The United States has a larger percent of its population incarcerated than any other country. America is responsible for a quarter of the world’s inmates, and its incarceration rate is growing exponentially. The expense generated by these overcrowded prisons cost the country a substantial amount of money every year. While people are incarcerated for several reasons, the country’s prisons are focused on punishment rather than reform, and the result is a misguided system that fails to rehabilitate criminals or discourage crime. This literature review will discuss the ineffectiveness of the United States’ criminal justice system and how mass incarceration of non-violent offenders, racial profiling, and a high rate of recidivism has become a problem.
Day, S. (2014). Runaway Man: A Journey Back to Hope. New York: Library of Congress.
Those in favor of trying juveniles as adults believe that it deters and minimizes crimes being committing by all minors. That trying juveniles as adults will bring the greatest good to the most amount of people. According to an article posted by the American Bar Association by Nicole Scialabba, “the increase in laws that allow more juveniles to be prosecuted in adult court rather than juvenile court was intended to serve as a deterrent for rising youth violent crime.” It is no secret that youth commit crimes in our society. In 2014, law enforcement agencies in the U.S. made an estimated 1 million arrests of persons under age 18 (Office of Juvenile Justice and Delinquency Prevention). It is debated that juveniles are committing more serious and violent crimes because the youth think they can get off easy and take advantage of the system put in place. Those in favor of youth offenders being tried as adults believe that as juveniles are punished to the full extent of the law, future youth offender will think twice before committing a criminal act. In support of this, seventy-five percent of the transferred juveniles interviewed by Redding and Fuller (2004) felt that their experiences in the adult criminal justice system had taught them the serious consequences of committing crimes. As one juvenile explained, “[Being tried as an adult] showed me it’s not a game anymore. Before, I thought that since I’m a juvenile I could do just about anything and just get 6 months if I got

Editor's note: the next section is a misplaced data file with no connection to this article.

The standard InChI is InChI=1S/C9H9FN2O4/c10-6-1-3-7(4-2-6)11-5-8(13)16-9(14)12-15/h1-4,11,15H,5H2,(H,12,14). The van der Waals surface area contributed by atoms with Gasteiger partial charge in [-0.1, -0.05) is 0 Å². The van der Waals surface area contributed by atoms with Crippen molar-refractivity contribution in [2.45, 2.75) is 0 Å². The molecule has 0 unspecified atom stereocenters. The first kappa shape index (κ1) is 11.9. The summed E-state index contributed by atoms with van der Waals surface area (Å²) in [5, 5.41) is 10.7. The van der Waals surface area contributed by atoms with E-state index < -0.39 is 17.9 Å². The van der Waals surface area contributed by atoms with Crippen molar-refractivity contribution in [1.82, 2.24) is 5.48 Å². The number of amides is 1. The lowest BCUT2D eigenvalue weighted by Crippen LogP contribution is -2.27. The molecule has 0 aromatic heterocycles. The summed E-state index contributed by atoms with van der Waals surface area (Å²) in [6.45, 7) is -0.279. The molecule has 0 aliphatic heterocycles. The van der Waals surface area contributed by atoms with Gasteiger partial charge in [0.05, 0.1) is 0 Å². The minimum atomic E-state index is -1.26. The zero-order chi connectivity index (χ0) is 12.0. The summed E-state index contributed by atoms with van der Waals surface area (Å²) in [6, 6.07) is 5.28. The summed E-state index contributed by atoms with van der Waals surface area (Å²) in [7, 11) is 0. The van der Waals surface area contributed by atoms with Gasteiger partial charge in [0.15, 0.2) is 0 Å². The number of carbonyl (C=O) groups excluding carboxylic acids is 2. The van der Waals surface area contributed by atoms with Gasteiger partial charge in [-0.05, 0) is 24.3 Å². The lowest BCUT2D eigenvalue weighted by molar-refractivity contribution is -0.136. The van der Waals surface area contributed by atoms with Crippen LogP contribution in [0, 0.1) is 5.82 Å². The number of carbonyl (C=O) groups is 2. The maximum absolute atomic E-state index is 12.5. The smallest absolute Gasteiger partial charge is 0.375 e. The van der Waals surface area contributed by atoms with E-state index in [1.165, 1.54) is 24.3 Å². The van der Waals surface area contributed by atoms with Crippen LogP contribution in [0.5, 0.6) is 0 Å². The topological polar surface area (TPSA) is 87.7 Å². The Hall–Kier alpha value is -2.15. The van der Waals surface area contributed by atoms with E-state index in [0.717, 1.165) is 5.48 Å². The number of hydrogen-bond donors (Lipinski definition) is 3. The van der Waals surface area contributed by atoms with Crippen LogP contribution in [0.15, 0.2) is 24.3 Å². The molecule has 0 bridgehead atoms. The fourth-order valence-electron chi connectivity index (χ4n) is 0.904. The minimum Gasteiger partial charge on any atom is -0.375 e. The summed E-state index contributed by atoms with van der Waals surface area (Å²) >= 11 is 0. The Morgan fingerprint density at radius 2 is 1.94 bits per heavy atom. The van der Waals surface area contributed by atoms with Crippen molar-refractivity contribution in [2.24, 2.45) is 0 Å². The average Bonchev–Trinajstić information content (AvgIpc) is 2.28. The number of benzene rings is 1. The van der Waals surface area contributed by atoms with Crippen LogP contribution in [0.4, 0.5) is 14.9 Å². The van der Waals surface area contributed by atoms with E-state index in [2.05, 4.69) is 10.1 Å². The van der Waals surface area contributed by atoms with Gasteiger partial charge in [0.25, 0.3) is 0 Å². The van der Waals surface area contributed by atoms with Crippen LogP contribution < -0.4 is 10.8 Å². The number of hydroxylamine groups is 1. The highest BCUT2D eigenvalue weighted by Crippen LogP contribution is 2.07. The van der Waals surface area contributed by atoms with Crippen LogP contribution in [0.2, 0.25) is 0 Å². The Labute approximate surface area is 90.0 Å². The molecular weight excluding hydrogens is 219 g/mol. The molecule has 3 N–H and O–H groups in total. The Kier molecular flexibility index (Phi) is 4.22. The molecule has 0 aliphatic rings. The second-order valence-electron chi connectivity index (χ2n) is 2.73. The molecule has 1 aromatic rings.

The more thought there is towards how the teenage brain develops, the more the questions grow towards what capabilities teenagers really can do, and what goes through their mind while doing the most reckless things. The questions rise, but the answers are never given. On the website, “ Debate.Org,” it states, “ They lack the prefrontal cortex, the lobe of the brain that helps with reasoning and judgment. Teens also do not have a fully developed cerebellum, the area of the brain that helps control impulse. Without these two physical characteristics that separate the men from the boys, teenagers can not possibly be expected to endure the same consequence as fully matured adults.” Lacking the prefrontal cortex is like a car with no wheels, how do we transport from one place to another without our wheels? As tempting as it is to argue against this, the ideal picture here is to show how a teenager will make irrational decisions due to their lack of development. No teenager can be fully development and undertaken as an adult when it is scientifically proven that their brain is still in the process of developing. The connection to their decisions are literally off set and no where near to one another, they make decisions without thinking the consequences, expecting to get out of their troubled actions easily. Teenagers committing a serious crime is something dangerous out the world, having them being tried as adults when they aren’t even fully developed only shows how corrupted the systems